DON GIOVANNI IN JERUSALEM
by Rino Alessi
Imagine you are spending a quiet morning sightseeing around the Tower of David, one of the most iconic sites in Jerusalem, during the first ever performance in the Holy City of Mozart’s Don Giovanni set to Da Ponte’s libretto – one of the greatest works of the Italian operatic repertoire. The main character, Gabriele Ribis, is serenading his love: “Deh, vieni alla finestra”… And right then, instead of Elvira’s maid – whom the playboy is trying to seduce – a tourist with a camera comes out on the balcony. The audience breaks out in laughter. Ribis, who is also stage director, notices the coincidence but decides to go on and plays along. It is one of the most enjoyable moments in what will lead to the founding of Jerusalem Opera in November 2011, when a group of people who love opera – a symbol of Italian musical excellence in the world – decided that Tel Aviv should not be the only stage for this great cultural repertory.
“There was just a handful of us”, says Omer Arieli, an Israeli orchestra leader who studied in Italy and is conducting this “Don Giovanni”. The Maestro, who co-founded Jerusalem Opera with Fern Brainiss, Yehoshua and Manon Weizman, adds, “We had very little experience – we still do, actually – but we wanted to do something good for music in Jerusalem. We got in touch with Albert Eskenazy, who lives in Germany but often visits the city; he shared our passion and gave us full support”. Other sponsors came along, and as Jerusalem Opera performs for the public for the first time, “the Jerusalem Municipality and Foundation are also watching. Of course we hope their help can become more tangible soon…”.
Why did they choose the “Don Giovanni”? And why are they performing at the Tower of David? “Gabriele Ribis suggested it”, producer Manon Weizman explains. “He was our guest artist in the gala concert that kicked off our activity in March 2012, and has always kept in touch as the artistic director of Friuli Venezia Giulia’s Piccolo Festival”.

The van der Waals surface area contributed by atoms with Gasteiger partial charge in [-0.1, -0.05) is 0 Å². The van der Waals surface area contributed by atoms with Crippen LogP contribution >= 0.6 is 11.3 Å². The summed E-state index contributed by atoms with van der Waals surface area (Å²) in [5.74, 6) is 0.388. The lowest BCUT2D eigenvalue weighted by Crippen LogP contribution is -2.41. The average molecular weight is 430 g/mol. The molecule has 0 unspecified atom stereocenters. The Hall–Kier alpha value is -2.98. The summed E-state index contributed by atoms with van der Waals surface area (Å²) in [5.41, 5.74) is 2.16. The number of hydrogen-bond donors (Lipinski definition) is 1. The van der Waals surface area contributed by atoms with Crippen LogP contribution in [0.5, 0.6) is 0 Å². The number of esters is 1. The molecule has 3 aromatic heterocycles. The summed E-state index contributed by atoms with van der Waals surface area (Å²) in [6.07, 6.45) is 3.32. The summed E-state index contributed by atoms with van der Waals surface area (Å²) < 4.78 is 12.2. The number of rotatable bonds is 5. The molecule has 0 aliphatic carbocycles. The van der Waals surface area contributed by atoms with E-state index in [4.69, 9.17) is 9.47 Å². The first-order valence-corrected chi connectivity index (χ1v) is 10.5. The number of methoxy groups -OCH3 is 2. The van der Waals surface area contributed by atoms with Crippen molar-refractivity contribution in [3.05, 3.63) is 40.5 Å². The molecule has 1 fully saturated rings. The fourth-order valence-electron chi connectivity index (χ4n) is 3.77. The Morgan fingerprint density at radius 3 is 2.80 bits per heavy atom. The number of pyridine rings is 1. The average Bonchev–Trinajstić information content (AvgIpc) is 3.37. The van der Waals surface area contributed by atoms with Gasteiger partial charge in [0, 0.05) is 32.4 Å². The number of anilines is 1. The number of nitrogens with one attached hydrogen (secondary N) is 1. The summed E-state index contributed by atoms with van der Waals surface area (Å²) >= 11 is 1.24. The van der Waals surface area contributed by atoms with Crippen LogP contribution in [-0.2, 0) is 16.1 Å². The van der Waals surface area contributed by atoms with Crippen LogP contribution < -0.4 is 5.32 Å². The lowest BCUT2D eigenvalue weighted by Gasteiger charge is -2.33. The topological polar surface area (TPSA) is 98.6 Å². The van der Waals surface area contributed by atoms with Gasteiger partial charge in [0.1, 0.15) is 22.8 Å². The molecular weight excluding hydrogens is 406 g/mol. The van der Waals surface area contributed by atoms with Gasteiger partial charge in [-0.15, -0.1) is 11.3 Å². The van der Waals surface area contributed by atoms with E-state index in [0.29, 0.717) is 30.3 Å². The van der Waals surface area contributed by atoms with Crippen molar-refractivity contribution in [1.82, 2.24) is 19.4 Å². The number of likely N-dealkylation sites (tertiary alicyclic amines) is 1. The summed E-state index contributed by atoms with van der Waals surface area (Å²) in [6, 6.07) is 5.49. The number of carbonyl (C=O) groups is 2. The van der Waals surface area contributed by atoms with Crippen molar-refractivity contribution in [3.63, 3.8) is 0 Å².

Jerusalem Opera’s mission is to bring to the Holy City a range of works that the local audience has never had the chance to see, and to give Israeli artists a real alternative to emigrating to work abroad.
At the moment, the connection between Israel and Italy is represented by Omer Arieli and Shaked Bar, the soprano who plays Zerlina in this production. Both performed “Lagermusik” with Moni Ovadia, during the 2012 Piccolo Festival – centered on works by Hebrew authors, some of which survived the only Italian lager, Risiera di San Sabba, in Trieste. Shaked – who was still a student at the Jerusalem Academy at the time – recalls, “I had never been in a concentration camp, and it was very emotional for me”.
The stage of the “Don Giovanni” is a pre-existent rectangular, enclosed by railings and set between the stone walls of Jerusalem. The pit in which the 35-musician orchestra sits and the walkways that go from the stage to the great Tower, which is a central element to the performance, were built for the performance.
Careful casting has included artists who are either Israeli citizens or of Israeli origin, with the exception of Ribis as the protagonist, and Dario Giorgelè, a Verona-born baritone who was chosen for the part of Leporello for the tenth time in his career. “This is my first time in Israel, and I am curious and interested to know the country. Not to mention excited, to be singing in a historic site such as the Tower of David!”.
On stage, Giorgelè and Ribis have outstanding chemistry: “We are friends, not just coworkers”, Giorgelè explains. And he goes on to suggest the Piccolo Festival and Jerusalem Opera may collaborate again in the future: “The costumes we use in this ‘Don Giovanni’ are Italian too: they were made by Davide Amadei for last year’s performance in Udine; we hope that during the winter season we will be able to bring to the Jerusalem Opera some chamber opera productions ‘made in Piccolo Festival’”.